Daido Moriyama: Record No. 29 / Kiroku No. 29 [SIGNED]
Publisher: Tokyo: Akio Nagasawa Publishing, 2015
Edition: 1st Edition
Binding: Soft cover
Condition: New / No dust jacket as issued
Item #: 112062
First edition, first printing. Signed (in English) on the title page by Moriyama. Soft cover. Photographically illustrated wrappers. Photographs and text (in Japanese and English) by Daido Moriyama. Designed by Rie Shimoda. Unpaginated (120 pp.), with full-bleed black-and-white plates throughout beautifully printed in Japan by Tokyo Inshokan Co., Ltd. 11 x 8-3/8 inches.
This edition of Record / Kiroku commemorates Moriyama's long friendship with the late Takuma Nakahira.
From the artist: "On September 7th I attended the memorial service for Takuma Nakahira that was held at 10:30 at a funeral hall in Hiyoshi.
I had been acquainted with Nakahira for more than 50 years since back when we were both around 25. From the days he was an editor for the new-left magazine Gendai no me, and through the years after he started working as a photographer - including the time we put out the 'Provoke' photography fanzine - we were connected through both photography and the fact that we both lived in Zushi. Now that I reflect on our companionship, it is quite a passionate affair between the two young blokes that we were. Throughout my life, Nakahira was a 'one and only' sort of friend, and a rival at the same time. Even though we couldn't have been more different in terms of both character and constitution, there was one thing that we both shared, and that one thing obviously tied us soundly together. Nakahira was an exceptionally brilliant minded person whose body of work encompasses large amounts of remarkable photographs and a number of vivid written statements. It appears to me that my awareness of his presence helped me self-reflect on my own work in a rather relative way. Takuma Nakahira was in all cases an amiable man and friend with a naturally unaffected sense of humor, who every now and then displayed a peculiar kind of lightness. Now that he is gone, I do miss him alot."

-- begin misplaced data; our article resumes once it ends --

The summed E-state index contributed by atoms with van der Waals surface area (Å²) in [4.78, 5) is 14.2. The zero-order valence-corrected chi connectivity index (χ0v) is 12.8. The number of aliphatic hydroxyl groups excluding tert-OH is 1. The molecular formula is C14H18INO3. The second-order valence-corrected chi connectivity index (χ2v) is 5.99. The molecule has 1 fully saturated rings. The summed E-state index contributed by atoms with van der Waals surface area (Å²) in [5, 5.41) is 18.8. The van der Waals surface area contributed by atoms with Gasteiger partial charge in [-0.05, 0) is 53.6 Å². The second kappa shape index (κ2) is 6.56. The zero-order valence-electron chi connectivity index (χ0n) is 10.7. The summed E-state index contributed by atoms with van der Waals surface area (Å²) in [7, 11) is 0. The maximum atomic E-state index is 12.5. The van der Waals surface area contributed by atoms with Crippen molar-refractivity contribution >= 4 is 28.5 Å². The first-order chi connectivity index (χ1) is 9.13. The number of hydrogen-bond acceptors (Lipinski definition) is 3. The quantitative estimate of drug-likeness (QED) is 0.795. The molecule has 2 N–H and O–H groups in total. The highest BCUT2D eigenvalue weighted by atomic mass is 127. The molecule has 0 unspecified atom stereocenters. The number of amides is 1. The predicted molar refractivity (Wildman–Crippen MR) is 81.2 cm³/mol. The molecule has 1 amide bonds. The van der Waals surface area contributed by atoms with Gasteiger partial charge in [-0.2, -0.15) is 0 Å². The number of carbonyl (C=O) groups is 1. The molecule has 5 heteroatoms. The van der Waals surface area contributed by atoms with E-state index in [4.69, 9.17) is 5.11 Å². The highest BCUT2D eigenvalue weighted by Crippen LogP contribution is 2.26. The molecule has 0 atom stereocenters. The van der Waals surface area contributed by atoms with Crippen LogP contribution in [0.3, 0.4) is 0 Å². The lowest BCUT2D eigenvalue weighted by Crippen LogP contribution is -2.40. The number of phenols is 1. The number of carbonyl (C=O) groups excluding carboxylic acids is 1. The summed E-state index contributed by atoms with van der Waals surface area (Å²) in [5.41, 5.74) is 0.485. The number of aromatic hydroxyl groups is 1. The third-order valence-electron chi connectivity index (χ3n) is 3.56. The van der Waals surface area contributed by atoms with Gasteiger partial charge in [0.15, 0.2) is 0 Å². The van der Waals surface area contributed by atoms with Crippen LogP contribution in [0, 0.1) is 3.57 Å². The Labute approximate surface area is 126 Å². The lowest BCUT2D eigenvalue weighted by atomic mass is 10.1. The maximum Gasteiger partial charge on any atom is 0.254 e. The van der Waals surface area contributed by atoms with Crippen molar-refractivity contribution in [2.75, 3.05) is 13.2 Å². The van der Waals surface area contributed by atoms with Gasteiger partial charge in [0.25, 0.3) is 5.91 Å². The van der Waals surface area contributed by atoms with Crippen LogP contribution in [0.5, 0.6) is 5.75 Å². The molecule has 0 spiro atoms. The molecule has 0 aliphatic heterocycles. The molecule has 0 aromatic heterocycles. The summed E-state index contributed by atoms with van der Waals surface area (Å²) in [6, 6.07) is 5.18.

From the artist: "It was 34 years ago, back in 1972, that I came out with the self-published photo journal 'Kiroku.' At the time, I was busy with all sorts of work for magazines. Partly because of a daily feeling inside that I shouldn't let myself get carried away by it all, I came up with the idea of a small, self-published personal photo journal. Without any ties to work or any fixed topic, I just wanted to continue publishing a 16-page booklet with an arbitrary selection of favorite photos among the pictures I snapped from day to day. By nature, it was directed first and foremost to myself rather than other people. I wanted a simple, basic title, so I called it 'Kiroku' (record). However, the publication of 'Kiroku' sadly ended with issue number five. Now, thanks to the willpower and efforts of Akio Nagasawa, 'Kiroku' the magazine has resumed publication. Or rather, we should call it a fresh publication. With the hope that it will continue this time, I am selfishly thinking of asking Mr. Nagasawa to publish 'Kiroku' at a pace of four issues per year. I happily accept his proposal and look forward now to embarking on a new 'voyage of recording.'"